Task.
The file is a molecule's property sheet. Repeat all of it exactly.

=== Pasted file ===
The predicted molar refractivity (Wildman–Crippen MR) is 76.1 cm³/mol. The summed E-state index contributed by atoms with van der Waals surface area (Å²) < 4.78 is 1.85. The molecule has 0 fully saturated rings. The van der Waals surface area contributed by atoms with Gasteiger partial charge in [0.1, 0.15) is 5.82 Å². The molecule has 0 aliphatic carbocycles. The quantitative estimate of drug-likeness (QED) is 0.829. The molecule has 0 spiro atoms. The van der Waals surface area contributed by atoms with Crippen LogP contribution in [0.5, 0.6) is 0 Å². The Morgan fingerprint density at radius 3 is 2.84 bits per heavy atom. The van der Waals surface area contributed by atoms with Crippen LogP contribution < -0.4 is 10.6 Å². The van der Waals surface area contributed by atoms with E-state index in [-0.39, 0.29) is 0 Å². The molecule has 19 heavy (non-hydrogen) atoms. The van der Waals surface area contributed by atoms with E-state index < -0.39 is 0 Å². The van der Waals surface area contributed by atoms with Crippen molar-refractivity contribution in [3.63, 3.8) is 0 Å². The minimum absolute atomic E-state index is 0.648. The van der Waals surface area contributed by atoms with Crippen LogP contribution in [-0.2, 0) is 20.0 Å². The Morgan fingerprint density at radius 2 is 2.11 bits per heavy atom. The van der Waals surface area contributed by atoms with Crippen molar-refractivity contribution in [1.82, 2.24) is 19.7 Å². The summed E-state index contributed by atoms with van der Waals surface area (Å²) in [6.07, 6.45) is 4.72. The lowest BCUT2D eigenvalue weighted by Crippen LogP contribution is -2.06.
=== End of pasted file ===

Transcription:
The predicted molar refractivity (Wildman–Crippen MR) is 76.1 cm³/mol. The summed E-state index contributed by atoms with van der Waals surface area (Å²) < 4.78 is 1.85. The molecule has 0 fully saturated rings. The van der Waals surface area contributed by atoms with Gasteiger partial charge in [0.1, 0.15) is 5.82 Å². The molecule has 0 aliphatic carbocycles. The quantitative estimate of drug-likeness (QED) is 0.829. The molecule has 0 spiro atoms. The van der Waals surface area contributed by atoms with Crippen LogP contribution in [0.5, 0.6) is 0 Å². The Morgan fingerprint density at radius 3 is 2.84 bits per heavy atom. The van der Waals surface area contributed by atoms with Crippen LogP contribution < -0.4 is 10.6 Å². The van der Waals surface area contributed by atoms with E-state index in [-0.39, 0.29) is 0 Å². The molecule has 19 heavy (non-hydrogen) atoms. The van der Waals surface area contributed by atoms with E-state index < -0.39 is 0 Å². The van der Waals surface area contributed by atoms with Crippen molar-refractivity contribution in [3.63, 3.8) is 0 Å². The minimum absolute atomic E-state index is 0.648. The van der Waals surface area contributed by atoms with Crippen LogP contribution in [-0.2, 0) is 20.0 Å². The Morgan fingerprint density at radius 2 is 2.11 bits per heavy atom. The van der Waals surface area contributed by atoms with Crippen molar-refractivity contribution in [1.82, 2.24) is 19.7 Å². The summed E-state index contributed by atoms with van der Waals surface area (Å²) in [6.07, 6.45) is 4.72. The lowest BCUT2D eigenvalue weighted by Crippen LogP contribution is -2.06.